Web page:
Various numerical methods were used to modelthe behaviour of structures on shallow foundations [19-22]. However, the application of simple methods,such as the Winkler approach, is preferred in practicalSSI problems. In this context, Beam-on-Nonlinear-Winkler-Foundation (BNWF) method, proposed byHarden et al. [23], Harden and Hutchinson [24], andlater by Gajan et al. [25], has been widely appliedin recent studies due to its relative simplicity andminimal computational eort (e.g. [9,26,27]). Thepresent article attempts to cover a wide range of inter-action problems in terms of the superstructure, the soilcharacteristics, and the seismic excitation intensities inwhich the BNWF method is used to model the behaviorof shallow foundation. To do so, an extensive para-metric study, including dierent approaches of analysisalong with various soil and structure conditions, iscarried out to evaluate seismic response of low-to-mid-rise steel Moment Resisting Frame (MRF) buildingssubjected to earthquake motions of dierent hazardlevels. The numerical results indicate that the SSIwhich is signicantly important to the performance-based design of structures can alter the force and driftdemands.

    2. Structural and geotechnical description ofthe models

    A set of 4-, 8-, 12-, and 16-storey steel MRFs locatedon hypothetically soft, medium, and hard sites isconsidered. The building models have a oor planof 18:0 18:0 m, three bays each having a horizontaldirection at intervals of 6.0 m, a uniform mass distri-bution over their height, and a non-uniform stinessdistribution (Figure 1). The storey height of the modelswas considered as 3.3 m; a normal height for residentialbuildings. These models represent a large number ofconventional low-to-mid-rise buildings in mega citiesat relatively high-risk earthquake-prone countries, suchas Iran. Buildings were designed as special framesbased on the requirement of Iranian national buildingcodes [28,29] and Iranian code of practice for seismicresistant design of buildings (Standard No. 2800) [30].The dead and live loads of 600 and 200 kgf/m2, respec-tively, were used for gravity loads. Consequently, theself-weight of 306720, 643960, 982530, and 1334880 kgwere obtained for 4-, 8-, 12-, and 16-storey frames,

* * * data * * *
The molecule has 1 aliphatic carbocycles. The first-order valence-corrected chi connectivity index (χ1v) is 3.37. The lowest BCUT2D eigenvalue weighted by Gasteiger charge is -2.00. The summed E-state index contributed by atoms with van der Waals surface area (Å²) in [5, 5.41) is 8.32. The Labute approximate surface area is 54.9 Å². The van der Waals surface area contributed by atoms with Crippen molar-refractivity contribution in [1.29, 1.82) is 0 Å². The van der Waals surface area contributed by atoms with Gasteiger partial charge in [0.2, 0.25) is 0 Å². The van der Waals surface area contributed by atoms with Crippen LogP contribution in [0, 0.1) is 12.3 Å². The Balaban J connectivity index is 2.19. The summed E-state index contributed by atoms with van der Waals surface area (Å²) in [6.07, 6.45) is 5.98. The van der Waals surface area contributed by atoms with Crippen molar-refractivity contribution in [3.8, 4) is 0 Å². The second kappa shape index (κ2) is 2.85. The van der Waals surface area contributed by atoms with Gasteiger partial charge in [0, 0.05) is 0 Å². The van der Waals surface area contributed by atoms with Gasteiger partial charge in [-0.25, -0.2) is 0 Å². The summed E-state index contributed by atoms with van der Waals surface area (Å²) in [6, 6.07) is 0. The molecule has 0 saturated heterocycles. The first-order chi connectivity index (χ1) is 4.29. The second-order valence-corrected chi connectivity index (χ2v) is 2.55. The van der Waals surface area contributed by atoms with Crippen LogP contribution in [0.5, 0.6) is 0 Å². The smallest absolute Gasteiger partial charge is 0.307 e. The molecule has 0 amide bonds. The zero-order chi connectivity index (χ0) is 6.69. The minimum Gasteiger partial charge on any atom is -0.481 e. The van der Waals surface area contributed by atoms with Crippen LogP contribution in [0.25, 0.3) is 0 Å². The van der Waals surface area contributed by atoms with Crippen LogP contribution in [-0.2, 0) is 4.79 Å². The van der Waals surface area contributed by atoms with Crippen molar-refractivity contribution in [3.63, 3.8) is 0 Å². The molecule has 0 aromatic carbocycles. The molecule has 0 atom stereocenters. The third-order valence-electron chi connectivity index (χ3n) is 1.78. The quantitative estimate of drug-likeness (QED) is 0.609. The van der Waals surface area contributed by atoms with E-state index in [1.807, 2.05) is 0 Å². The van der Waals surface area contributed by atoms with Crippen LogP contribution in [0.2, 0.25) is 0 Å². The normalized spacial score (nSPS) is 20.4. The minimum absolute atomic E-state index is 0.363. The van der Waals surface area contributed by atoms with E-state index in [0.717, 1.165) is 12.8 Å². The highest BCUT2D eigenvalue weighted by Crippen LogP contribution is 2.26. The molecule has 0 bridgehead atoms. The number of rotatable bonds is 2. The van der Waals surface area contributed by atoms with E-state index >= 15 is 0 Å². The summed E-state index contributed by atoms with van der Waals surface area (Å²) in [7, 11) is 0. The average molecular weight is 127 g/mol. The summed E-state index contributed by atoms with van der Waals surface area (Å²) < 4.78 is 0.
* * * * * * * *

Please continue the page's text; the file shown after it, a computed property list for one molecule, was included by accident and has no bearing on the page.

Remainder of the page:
• H. Tahghighi and M. Rabiee/Scientia Iranica, Transactions A: Civil Engineering 24 (2017) 979{992 981

    Figure 1. Conguration of building models: (a) Plan and (b) elevation.

    respectively. In regard to the frames' design, theimportance factor of I = 1, response modicationfactor of R = 7:5, and seismic zone factor of A = 0:30were considered. In this paper, the steel type St-37was used for the structural beam and column members.Table 1 lists the details of utilized I-beam sections forthe MRF models shown in Figure 1.

    Columns are supported by strip footings whichrest on dierent soil conditions including types II(375 < Vs < 750 m/s), III (175 < Vs < 375 m/s),and IV (Vs < 175 m/s) according to the classicationof the Standard No. 2800. It is worth